You can see all the lectionary readings for the Fifth Sunday in Lent, Year C by clicking here. I have chosen to discuss the passage from the Gospel of John.
Jesus goes to visit his friends in Bethany, Martha, Mary, and their brother Lazarus. During dinner as Martha serves and Lazarus eats with Jesus, Mary comes in with expensive perfume. She pours the perfumeon Jesus’ feet and wipes his feet with her hair.
Judas (yeah, that one) complained that the perfume was worth a full year’s pay–saying that it should have been sold and the money given to the poor. The text then notes that Judas didn’t really care about the poor, but cared because he was a thief. He took care of the money for Jesus’ followers and stole from it.
Jesus answers that she has saved this perfume to prepare him for burial. He says, “You will always have those who are poor with you. But you will not always have me.”
Sometimes expressions of love can be embarrassing and extreme. Sometimes like Judas we want to turn away and disdain generous displays of love. Obviously, Jesus cares for the poor–that’s evident throughout his ministry. But at this moment a display of love and caring is appropriate and welcome. He had come to this family before and been a blessing to them. Now he has come in the need to be blessed before he goes to Jerusalem, where he will be sentenced to die.
Love generously. Love Jesus extremely while you also love those in need.
You can see all the lectionary readings for the Proper 20, Year A by clicking here. I have chosen to discuss the passage from the Gospel of Matthew.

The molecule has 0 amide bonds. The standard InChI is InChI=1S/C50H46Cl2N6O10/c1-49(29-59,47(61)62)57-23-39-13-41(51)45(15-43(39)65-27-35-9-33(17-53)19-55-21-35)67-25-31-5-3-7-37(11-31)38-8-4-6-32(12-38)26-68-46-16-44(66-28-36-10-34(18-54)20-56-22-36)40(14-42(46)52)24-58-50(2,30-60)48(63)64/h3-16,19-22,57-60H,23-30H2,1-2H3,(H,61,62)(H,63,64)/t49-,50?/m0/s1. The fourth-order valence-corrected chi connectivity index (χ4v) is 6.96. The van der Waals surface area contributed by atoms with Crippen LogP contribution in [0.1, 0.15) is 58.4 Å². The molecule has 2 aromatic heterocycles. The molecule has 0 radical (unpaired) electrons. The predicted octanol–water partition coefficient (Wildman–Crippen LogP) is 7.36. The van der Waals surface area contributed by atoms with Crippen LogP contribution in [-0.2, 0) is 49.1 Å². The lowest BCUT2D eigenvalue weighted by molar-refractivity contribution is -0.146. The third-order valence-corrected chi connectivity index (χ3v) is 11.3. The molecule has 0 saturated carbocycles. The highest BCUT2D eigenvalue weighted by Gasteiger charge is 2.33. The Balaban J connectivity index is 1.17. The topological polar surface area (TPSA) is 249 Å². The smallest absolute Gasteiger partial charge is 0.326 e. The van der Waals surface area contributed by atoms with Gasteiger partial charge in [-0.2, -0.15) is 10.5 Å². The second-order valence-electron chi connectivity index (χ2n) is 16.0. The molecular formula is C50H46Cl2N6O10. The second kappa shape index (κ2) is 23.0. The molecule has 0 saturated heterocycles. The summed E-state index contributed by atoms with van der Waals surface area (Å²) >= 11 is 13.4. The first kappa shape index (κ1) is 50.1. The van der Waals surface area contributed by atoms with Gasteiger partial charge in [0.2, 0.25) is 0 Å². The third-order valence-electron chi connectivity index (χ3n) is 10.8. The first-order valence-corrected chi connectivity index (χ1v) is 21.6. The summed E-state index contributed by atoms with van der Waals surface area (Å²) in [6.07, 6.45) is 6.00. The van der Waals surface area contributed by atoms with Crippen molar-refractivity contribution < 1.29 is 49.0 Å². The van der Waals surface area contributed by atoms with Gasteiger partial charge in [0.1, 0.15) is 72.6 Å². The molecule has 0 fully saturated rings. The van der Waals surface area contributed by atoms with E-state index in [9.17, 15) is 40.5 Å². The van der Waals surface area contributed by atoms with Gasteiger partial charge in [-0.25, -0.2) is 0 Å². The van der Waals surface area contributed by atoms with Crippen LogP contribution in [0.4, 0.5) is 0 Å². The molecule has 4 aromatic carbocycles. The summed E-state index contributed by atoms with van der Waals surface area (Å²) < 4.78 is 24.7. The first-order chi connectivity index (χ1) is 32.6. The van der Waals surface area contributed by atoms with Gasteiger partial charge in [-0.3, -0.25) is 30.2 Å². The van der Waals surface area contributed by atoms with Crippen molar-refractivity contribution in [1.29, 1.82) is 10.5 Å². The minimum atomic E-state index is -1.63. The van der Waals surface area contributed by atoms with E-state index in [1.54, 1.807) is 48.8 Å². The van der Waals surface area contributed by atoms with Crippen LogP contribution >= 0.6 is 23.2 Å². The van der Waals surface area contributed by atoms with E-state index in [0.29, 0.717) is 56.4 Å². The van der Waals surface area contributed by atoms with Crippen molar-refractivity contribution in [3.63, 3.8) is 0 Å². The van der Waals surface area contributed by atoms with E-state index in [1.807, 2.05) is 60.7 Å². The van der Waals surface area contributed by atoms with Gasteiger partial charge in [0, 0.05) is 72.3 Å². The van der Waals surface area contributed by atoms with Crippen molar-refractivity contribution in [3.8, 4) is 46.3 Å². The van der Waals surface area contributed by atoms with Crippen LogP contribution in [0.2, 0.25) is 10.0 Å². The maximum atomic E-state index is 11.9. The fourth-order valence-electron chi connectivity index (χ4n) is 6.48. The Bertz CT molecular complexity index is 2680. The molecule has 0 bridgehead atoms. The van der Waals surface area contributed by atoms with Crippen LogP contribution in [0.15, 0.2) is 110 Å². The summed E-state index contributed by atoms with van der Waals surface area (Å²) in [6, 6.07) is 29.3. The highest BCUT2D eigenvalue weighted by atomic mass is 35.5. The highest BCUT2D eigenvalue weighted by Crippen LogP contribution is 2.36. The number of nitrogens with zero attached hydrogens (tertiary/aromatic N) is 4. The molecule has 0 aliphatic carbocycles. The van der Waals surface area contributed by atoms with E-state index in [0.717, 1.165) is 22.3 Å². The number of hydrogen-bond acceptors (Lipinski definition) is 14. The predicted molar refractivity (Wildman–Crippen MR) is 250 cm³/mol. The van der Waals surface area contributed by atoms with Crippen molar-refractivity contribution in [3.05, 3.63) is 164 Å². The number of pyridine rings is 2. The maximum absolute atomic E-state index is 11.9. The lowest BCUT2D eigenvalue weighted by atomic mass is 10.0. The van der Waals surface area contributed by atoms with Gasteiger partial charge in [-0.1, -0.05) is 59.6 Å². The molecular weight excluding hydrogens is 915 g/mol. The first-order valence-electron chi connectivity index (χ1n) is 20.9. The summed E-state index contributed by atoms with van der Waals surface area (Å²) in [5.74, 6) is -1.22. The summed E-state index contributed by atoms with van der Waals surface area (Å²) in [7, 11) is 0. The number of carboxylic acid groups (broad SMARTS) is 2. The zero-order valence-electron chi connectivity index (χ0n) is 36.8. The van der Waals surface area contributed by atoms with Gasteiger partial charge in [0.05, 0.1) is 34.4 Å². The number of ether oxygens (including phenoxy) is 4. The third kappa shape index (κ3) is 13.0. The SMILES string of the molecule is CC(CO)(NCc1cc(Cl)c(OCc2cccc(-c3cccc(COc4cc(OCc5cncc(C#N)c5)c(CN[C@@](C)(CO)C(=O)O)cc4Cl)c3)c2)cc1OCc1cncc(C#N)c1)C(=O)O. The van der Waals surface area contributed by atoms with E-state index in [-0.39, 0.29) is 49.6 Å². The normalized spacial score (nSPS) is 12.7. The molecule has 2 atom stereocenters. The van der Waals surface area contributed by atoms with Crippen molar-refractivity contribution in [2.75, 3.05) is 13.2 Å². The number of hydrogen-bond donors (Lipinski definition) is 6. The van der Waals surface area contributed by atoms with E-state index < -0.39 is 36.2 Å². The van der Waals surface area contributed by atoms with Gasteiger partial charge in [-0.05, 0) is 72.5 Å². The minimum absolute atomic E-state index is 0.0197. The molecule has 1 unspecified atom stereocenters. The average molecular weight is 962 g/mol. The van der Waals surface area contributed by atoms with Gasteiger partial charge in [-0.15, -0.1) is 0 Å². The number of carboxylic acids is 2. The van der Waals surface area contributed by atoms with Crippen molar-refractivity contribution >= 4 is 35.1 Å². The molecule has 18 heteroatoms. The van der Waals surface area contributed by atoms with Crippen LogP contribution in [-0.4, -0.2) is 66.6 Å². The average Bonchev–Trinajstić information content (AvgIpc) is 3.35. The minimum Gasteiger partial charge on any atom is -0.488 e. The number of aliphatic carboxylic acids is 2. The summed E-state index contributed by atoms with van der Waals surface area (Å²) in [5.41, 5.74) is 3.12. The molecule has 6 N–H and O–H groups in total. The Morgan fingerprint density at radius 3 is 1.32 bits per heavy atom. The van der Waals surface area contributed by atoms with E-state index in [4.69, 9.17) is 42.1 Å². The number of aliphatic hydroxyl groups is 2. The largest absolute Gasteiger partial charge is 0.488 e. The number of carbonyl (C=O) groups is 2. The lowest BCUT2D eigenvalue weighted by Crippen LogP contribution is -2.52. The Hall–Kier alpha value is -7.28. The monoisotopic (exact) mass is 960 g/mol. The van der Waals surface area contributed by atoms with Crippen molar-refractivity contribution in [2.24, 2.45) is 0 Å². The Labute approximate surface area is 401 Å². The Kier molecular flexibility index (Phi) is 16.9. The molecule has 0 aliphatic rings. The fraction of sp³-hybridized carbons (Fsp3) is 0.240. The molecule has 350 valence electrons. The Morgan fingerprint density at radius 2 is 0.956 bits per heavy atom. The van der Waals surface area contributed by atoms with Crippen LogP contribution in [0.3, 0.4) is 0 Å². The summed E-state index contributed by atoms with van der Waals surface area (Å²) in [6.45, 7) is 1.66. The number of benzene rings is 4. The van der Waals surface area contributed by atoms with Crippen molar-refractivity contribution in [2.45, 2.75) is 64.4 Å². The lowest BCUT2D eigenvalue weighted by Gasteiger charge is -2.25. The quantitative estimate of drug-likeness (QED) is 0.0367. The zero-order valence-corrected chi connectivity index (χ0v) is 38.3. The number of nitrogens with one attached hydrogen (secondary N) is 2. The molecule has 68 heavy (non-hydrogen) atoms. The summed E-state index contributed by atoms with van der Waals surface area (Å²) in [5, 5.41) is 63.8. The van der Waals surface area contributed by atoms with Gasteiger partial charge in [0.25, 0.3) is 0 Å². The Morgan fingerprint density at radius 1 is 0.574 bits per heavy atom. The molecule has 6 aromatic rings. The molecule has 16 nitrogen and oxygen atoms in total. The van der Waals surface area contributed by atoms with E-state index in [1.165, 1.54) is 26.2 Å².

In this passage, Jesus tells a parable about a landowner who hires people to work in his vineyard.
He hires some first thing in the morning, some more around lunchtime, and more in the late afternoon. Then when the day is done, he has them line up to be paid, starting with those hired last. He ends up paying them all the same amount, even those who had only worked a short time. It should come as no surprise that those who started first thing in the morning complained that they were paid no more than those who worked only an hour. But the landowner insists he is being fair–he paid them exactly what he had offered them when he hired them in the morning. He says he can do what he wants with his money and they shouldn’t be jealous because of his generosity.
Jesus ends by saying, “So those who are last now will be first in the future. And those who are first now will be last in the future.”
This story seems pretty easy to understand. God’s grace extends to those who do very little to “earn” it (that’s why it’s grace) as well as to those who work day and night to serve him. The true follower of Christ does not seek to be first but serves in love. The grumpy first-comers probably represent the religious leaders who opposed Jesus and didn’t understand grace. They promoted themselves and their own goodness, failing to comprehend the love of God extending to the lowest people.
May we spend our days serving and not seeking to be first.